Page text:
UTD logo

The University of Texas at Dallas, P.O. Box 830688, Richardson, Texas 75083-0688

News Release

News contact: Steve McGregor, UTD, (972) 883-2293, [email protected]

UTD Professor Named to Experts Group
Seeking to Halt Spread of Biotech Weapons

International Committee of Red Cross Taps Dr. Marie Isabelle Chevrier

photo - Dr. Marie Isabelle ChevrierRICHARDSON, Texas (March. 4, 2004) - Dr. Marie Isabelle Chevrier, a member of the faculty at The University of Texas at Dallas (UTD), has been appointed by the International Committee of the Red Cross (ICRC) to a select group of experts whose mission is to help halt the development and spread of biotechnology weapons.

Chevrier, who has considerable expertise on the subjects of arms control and biological and chemical warfare, will join 14 other experts from the United States and four other countries to develop a set of "principles of practice" for scientists and scientific institutions involved in the life sciences to prevent the deliberate spread of disease in the future.

"These 'principles of practice' would be intended to provide a reference for future discussions on codes of conduct for science and industry," the ICRC said in a letter inviting Chevrier to join the arms panel. The panel's recommendations " could provide a benchmark for research, research proposals, funding, publication, contract of employment for scientists, safety procedures, professionals codes, peer-review processes and educational programs," the ICRC letter suggested.

The establishment of the experts group is part of an ICRC initiative called "Biotechnology, Weapons and Humanity" - an effort to prevent advances in biotechnology from being put to hostile uses. Recommendations by the group are expected to be reviewed by other arms-control experts, then submitted to meetings in 2005 of signatories to the 1972 Biological and Toxin Weapons Convention (BWC), which outlaws the development, production or acquisition of such weapons.

"I am honored to be asked to join such a distinguished group of scientists involved in such important work," Chevrier said. "The ICRC is to be commended for its ambitious initiative to ensure that potentially dangerous biological knowledge and agents be subject to effective controls."

In addition to the U.S., other countries represented on the ICRC panel include the United Kingdom, Switzerland, Australia and Canada. Among the panel's members are Dr. Patricia Lewis, ambassador and director of the United Nations Institute for Disarmament Research, and Dr. Ottorino Cosivi, project leader for the World Health Organization's Department of Communicable Disease Surveillance and Response. Both are based in Geneva, Switzerland.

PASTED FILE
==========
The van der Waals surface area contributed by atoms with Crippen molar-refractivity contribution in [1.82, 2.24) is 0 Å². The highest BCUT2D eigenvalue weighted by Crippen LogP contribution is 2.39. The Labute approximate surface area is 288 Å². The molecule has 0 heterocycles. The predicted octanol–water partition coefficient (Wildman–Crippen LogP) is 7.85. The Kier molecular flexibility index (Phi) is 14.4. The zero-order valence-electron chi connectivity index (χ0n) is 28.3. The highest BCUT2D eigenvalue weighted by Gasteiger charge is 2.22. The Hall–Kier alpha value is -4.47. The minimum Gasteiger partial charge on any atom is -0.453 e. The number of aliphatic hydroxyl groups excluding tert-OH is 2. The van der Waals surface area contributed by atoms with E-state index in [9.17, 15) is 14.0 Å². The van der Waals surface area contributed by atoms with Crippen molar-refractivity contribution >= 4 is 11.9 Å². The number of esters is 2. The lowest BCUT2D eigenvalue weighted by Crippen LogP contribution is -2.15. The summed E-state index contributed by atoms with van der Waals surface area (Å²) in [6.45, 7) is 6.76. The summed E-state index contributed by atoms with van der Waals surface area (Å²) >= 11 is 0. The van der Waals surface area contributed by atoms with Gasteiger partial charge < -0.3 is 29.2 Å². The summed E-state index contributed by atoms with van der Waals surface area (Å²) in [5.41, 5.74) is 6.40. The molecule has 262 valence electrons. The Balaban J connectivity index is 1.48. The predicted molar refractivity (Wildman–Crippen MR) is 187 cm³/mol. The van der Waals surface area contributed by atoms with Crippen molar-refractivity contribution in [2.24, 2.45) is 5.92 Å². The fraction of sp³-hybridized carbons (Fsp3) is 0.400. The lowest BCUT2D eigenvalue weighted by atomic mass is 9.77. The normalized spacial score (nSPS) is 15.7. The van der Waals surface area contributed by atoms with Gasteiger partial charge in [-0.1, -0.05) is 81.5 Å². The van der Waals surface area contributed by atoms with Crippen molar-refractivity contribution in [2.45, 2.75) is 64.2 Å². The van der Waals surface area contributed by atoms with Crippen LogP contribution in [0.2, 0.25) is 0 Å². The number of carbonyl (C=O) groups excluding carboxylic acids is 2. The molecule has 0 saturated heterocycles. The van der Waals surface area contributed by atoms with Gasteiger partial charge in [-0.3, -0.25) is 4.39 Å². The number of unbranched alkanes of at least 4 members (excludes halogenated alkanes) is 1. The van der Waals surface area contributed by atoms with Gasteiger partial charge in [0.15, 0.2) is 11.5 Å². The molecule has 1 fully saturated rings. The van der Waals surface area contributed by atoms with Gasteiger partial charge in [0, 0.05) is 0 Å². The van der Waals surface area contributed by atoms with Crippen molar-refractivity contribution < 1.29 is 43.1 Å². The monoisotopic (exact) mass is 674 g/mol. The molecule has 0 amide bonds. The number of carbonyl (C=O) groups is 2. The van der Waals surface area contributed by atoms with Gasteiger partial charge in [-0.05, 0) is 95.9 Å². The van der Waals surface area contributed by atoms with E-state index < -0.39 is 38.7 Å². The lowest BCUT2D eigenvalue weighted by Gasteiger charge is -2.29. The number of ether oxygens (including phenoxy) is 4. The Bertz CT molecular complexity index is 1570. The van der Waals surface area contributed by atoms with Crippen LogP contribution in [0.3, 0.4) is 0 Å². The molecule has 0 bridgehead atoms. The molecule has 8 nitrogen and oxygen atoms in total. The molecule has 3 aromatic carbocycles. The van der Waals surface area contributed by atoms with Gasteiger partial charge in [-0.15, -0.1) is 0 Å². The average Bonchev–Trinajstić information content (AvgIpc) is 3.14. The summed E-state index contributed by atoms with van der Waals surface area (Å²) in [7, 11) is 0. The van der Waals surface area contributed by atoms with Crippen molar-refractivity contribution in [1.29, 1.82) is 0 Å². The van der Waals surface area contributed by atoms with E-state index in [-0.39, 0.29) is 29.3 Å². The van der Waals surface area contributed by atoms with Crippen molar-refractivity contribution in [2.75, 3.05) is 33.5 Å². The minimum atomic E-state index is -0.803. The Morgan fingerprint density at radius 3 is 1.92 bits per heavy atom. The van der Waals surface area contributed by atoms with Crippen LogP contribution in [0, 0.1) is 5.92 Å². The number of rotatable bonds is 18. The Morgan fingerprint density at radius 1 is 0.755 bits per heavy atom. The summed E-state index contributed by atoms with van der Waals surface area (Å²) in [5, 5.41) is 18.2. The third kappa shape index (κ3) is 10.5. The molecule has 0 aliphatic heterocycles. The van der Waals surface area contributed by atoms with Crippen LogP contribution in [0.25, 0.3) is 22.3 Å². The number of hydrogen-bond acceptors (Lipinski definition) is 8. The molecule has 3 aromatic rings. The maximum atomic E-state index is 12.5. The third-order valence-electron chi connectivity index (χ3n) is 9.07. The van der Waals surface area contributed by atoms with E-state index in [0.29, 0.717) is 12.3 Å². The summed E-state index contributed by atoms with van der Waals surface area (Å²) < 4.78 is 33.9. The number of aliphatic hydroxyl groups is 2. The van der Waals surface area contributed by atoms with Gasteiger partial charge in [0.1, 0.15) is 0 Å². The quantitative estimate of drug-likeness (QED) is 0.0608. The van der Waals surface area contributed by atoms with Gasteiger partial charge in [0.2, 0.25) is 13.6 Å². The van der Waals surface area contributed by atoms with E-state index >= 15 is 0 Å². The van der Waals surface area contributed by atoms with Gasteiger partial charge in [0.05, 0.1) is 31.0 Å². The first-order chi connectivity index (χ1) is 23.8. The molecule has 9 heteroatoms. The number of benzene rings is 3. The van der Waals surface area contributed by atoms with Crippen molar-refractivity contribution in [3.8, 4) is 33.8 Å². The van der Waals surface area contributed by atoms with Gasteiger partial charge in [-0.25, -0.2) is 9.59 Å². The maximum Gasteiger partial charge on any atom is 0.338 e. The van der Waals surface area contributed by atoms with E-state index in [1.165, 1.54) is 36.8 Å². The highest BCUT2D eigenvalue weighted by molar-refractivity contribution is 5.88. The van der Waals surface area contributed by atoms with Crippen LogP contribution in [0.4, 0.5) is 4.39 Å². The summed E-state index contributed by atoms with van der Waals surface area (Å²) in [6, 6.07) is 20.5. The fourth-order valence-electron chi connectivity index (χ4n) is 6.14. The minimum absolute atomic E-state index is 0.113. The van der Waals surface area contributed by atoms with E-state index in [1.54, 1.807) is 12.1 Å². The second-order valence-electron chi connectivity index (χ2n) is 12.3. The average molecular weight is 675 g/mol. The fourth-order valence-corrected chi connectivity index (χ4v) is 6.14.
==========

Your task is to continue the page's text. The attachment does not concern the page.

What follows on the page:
The experts will take part in a two-week "electronic forum" in early May to draft a first set of recommendations to prevent biotechnology abuse. In August, a second, expanded "eForum" is expected to be conducted, whose goal will be to produce a final document that would be presented to BWC parties next year.

The ICRC's fight against biological weapons began in February 1918, when the organization launched an impassioned appeal, describing warfare by poison as "a barbaric invention which science is bringing to perfection" and protesting "with all the force at (its) command against such warfare, which can only be called criminal."

Responding in part to the ICRC's appeal, a number of nations adopted the 1925 Geneva Protocol, reaffirming the general ban on the use of poison gas and extending it to cover bacteriological weapons. This norm is now part of customary international law, binding on all parties to all armed conflicts.

The 1972 BWC significantly reinforced this prohibition by outlawing the development, production, stockpiling, acquisition, retention and transfer of biological and toxin weapons. As regards new advances in biotechnology and possible terrorist threats, the convention covers all biological agents and toxins that "have no justification for prophylactic, protective or other peaceful purposes" and includes the means to deliver such agents.

Chevrier is an associate professor of political economy in UTD's School of Social Sciences. She is the former associate director of the Harvard Sussex Program on Chemical and Biological Armaments and Arms Limitation at the Belfer Center for Science and International Affairs at Harvard University.

Her research on arms control negotiations has appeared in numerous scholarly journals and other publications. She is a member of the Biological and Chemical Weapons Working Group at the Center for Arms Control and Non-Proliferation in Washington, D.C., and has been a member of the faculty of two North Atlantic Treaty Organization Advanced Study Institutes on biological weapons control. In addition, she is an active member of a study group on the implementation of chemical and biological weapons conventions affiliated with the Pugwash organization, which was the recipient of the 1995 Nobel Peace Prize.

Chevrier holds a Ph.D. degree in public policy from Harvard University.

About UTD

The University of Texas at Dallas, located at the convergence of Richardson, Plano and Dallas in the heart of the complex of major multinational technology corporations known as the Telecom Corridor®, enrolls more than 13,700 students. The school's freshman class traditionally stands at the forefront of Texas state universities in terms of average SAT scores. The university offers a broad assortment of bachelor's, master's and doctoral degree programs. For additional information about UTD, please visit the university's web site at www.utdallas.edu .

Other Press Releases & Announcements
This page last updated
August 03, 2013